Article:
On reflection there are two questions here – one: how did/do fascist movements utilise consumerist techniques, how do they activate the imagination for their ends? and two: in what ways may consumerism itself be conducive to fascism? I think I can agree with you in that the answer to question one is: “in many ways”. So Benjamin’s notion of fascism as “aesthetisation of politics” seems adequate. As you say – the utilisation of the imagination, the creation of artificial myths, is an important element of fascist aesthetics but, interestingly, it is a double-edged sword. They have to create a fantasy of a new world (and root it in an imagined past) and in this there are indeed many parallels to what advertisers do (and even more parallels to corporate ideology… vision/myth) – but in successfully doing so they inadvertently acknowledge that if you can invent one new order, you can easily do it again. The avant-garde / recall-to-order sequence you suggest seems very fitting here. And that of course is a dialectic – so the avant-garde aspect cannot be got rid of unless the character of the system is to change from a totalitarian movement state to an ossified bureaucratic dictatorship. (With all its problems – the one thing that I find ultimately plausible in Hannah Arendt’s totalitarianism theory is the notion of the centrality of movement, i.e. that it’s some sort of eternal ping pong between Neumann’s Behemoth and Hobbes’ Leviathan). I.e. the dilemma for the fascist movement is (again: as you point out) how to keep being avant-garde while retaining the monopoly on vision/myth making. For me the interesting question is what prevents a fascist turn in consumer capitalism where, for each individual advertiser and each individual corporation, there is no intrinsic commitment to democracy while there must be a huge desire for such a monopoly. I’d venture that in the world of corporations there is something of a micro-totalitarianism going on, which is only contained by the checks and balances imposed by democratic institutions. But the sphere of consumption seems more resilient.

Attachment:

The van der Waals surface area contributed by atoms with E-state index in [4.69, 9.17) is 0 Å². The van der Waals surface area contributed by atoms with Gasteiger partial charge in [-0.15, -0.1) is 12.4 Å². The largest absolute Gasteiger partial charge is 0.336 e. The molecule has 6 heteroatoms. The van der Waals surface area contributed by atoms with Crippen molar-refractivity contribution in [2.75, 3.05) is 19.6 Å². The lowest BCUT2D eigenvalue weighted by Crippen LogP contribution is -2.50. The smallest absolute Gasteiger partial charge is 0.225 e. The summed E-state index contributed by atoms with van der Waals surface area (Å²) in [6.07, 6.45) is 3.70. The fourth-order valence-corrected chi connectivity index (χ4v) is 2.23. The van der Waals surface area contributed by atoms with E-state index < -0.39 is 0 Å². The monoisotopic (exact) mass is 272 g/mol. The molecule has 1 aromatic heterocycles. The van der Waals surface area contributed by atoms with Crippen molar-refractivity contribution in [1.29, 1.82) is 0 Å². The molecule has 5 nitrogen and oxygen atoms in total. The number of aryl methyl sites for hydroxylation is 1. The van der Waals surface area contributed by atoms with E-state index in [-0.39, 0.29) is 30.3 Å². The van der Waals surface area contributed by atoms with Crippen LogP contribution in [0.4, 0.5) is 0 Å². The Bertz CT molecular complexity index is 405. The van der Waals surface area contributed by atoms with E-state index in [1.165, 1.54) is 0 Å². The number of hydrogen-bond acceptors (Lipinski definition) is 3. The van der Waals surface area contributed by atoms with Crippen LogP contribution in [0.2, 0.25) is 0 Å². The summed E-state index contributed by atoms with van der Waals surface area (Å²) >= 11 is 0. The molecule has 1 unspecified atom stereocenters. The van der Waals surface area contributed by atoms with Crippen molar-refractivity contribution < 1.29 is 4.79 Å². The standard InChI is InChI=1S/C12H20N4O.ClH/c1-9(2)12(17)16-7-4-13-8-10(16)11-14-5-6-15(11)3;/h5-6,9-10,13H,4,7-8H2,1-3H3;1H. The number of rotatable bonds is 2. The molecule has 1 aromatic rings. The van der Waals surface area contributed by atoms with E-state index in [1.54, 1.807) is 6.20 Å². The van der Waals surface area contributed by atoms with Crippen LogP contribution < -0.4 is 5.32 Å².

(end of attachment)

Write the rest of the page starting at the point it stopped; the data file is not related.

And that despite the troubling fact that for consumers fascist imagery seems to be not at all unattractive when fictionalised (even where they are clearly the villains, the fascists tend to have at least as much sex appeal as the heroes, so identification figures from Luke Skywalker to Harry Potter constantly have to deal with their own dark/fascist part) or fashionised (the proliferation of hitleryouth haircuts for example…). And while I think that the structural romanticism of money in fact does provide for an antiheroic immunity, I do also suspect that there are circumstances under which something like projected by Ballard may actually happen.